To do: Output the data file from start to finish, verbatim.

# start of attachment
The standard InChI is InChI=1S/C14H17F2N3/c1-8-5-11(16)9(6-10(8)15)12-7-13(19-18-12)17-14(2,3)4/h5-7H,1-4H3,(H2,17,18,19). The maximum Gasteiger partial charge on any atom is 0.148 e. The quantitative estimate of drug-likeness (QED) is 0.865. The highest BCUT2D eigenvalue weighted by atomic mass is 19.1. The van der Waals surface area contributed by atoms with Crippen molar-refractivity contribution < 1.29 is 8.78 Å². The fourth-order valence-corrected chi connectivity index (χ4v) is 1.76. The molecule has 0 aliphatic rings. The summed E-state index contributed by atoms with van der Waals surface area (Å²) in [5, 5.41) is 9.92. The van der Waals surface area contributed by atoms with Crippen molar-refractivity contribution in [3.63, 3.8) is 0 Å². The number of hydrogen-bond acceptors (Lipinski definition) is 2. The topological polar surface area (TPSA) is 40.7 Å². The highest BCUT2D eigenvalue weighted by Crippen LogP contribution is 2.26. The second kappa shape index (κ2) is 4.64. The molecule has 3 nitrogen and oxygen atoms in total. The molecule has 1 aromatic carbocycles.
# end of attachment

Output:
The standard InChI is InChI=1S/C14H17F2N3/c1-8-5-11(16)9(6-10(8)15)12-7-13(19-18-12)17-14(2,3)4/h5-7H,1-4H3,(H2,17,18,19). The maximum Gasteiger partial charge on any atom is 0.148 e. The quantitative estimate of drug-likeness (QED) is 0.865. The highest BCUT2D eigenvalue weighted by atomic mass is 19.1. The van der Waals surface area contributed by atoms with Crippen molar-refractivity contribution < 1.29 is 8.78 Å². The fourth-order valence-corrected chi connectivity index (χ4v) is 1.76. The molecule has 0 aliphatic rings. The summed E-state index contributed by atoms with van der Waals surface area (Å²) in [5, 5.41) is 9.92. The van der Waals surface area contributed by atoms with Crippen molar-refractivity contribution in [3.63, 3.8) is 0 Å². The number of hydrogen-bond acceptors (Lipinski definition) is 2. The topological polar surface area (TPSA) is 40.7 Å². The highest BCUT2D eigenvalue weighted by Crippen LogP contribution is 2.26. The second kappa shape index (κ2) is 4.64. The molecule has 3 nitrogen and oxygen atoms in total. The molecule has 1 aromatic carbocycles.